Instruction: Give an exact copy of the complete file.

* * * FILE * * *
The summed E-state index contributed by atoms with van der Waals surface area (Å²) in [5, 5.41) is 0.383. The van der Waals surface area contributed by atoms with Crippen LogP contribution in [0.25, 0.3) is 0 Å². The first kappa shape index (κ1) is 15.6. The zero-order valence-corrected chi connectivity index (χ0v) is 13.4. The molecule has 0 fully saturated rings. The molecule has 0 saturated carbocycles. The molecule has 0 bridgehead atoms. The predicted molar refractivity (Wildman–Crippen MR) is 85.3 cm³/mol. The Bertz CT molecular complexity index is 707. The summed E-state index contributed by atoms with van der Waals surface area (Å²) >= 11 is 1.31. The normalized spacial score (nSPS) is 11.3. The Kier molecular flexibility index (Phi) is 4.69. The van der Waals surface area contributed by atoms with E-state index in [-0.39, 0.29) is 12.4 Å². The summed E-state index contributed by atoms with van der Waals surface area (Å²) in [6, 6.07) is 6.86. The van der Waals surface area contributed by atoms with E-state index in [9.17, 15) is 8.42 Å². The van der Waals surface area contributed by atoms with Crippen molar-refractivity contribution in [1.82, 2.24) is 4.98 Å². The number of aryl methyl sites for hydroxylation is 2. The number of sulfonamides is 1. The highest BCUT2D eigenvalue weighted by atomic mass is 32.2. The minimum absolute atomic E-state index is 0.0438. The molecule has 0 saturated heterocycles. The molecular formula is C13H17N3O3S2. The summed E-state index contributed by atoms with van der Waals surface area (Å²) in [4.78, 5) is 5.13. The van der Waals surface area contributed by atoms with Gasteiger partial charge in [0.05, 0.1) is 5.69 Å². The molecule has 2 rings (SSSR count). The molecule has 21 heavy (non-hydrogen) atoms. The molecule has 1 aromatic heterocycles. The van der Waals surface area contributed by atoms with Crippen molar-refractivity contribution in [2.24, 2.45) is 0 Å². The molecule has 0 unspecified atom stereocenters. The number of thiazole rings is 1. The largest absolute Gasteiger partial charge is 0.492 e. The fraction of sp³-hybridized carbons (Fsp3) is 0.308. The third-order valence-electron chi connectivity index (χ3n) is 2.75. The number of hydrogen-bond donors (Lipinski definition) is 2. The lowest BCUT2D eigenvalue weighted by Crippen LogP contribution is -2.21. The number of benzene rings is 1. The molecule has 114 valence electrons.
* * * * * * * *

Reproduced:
The summed E-state index contributed by atoms with van der Waals surface area (Å²) in [5, 5.41) is 0.383. The van der Waals surface area contributed by atoms with Crippen LogP contribution in [0.25, 0.3) is 0 Å². The first kappa shape index (κ1) is 15.6. The zero-order valence-corrected chi connectivity index (χ0v) is 13.4. The molecule has 0 fully saturated rings. The molecule has 0 saturated carbocycles. The molecule has 0 bridgehead atoms. The predicted molar refractivity (Wildman–Crippen MR) is 85.3 cm³/mol. The Bertz CT molecular complexity index is 707. The summed E-state index contributed by atoms with van der Waals surface area (Å²) >= 11 is 1.31. The normalized spacial score (nSPS) is 11.3. The Kier molecular flexibility index (Phi) is 4.69. The van der Waals surface area contributed by atoms with E-state index in [-0.39, 0.29) is 12.4 Å². The summed E-state index contributed by atoms with van der Waals surface area (Å²) in [6, 6.07) is 6.86. The van der Waals surface area contributed by atoms with E-state index in [9.17, 15) is 8.42 Å². The van der Waals surface area contributed by atoms with Crippen molar-refractivity contribution in [1.82, 2.24) is 4.98 Å². The number of aryl methyl sites for hydroxylation is 2. The number of sulfonamides is 1. The highest BCUT2D eigenvalue weighted by atomic mass is 32.2. The minimum absolute atomic E-state index is 0.0438. The molecule has 0 saturated heterocycles. The molecular formula is C13H17N3O3S2. The summed E-state index contributed by atoms with van der Waals surface area (Å²) in [4.78, 5) is 5.13. The van der Waals surface area contributed by atoms with Gasteiger partial charge in [0.05, 0.1) is 5.69 Å². The molecule has 2 rings (SSSR count). The molecule has 21 heavy (non-hydrogen) atoms. The molecule has 1 aromatic heterocycles. The van der Waals surface area contributed by atoms with Crippen molar-refractivity contribution in [2.24, 2.45) is 0 Å². The molecule has 0 unspecified atom stereocenters. The number of thiazole rings is 1. The largest absolute Gasteiger partial charge is 0.492 e. The fraction of sp³-hybridized carbons (Fsp3) is 0.308. The third-order valence-electron chi connectivity index (χ3n) is 2.75. The number of hydrogen-bond donors (Lipinski definition) is 2. The lowest BCUT2D eigenvalue weighted by Crippen LogP contribution is -2.21. The number of benzene rings is 1. The molecule has 114 valence electrons.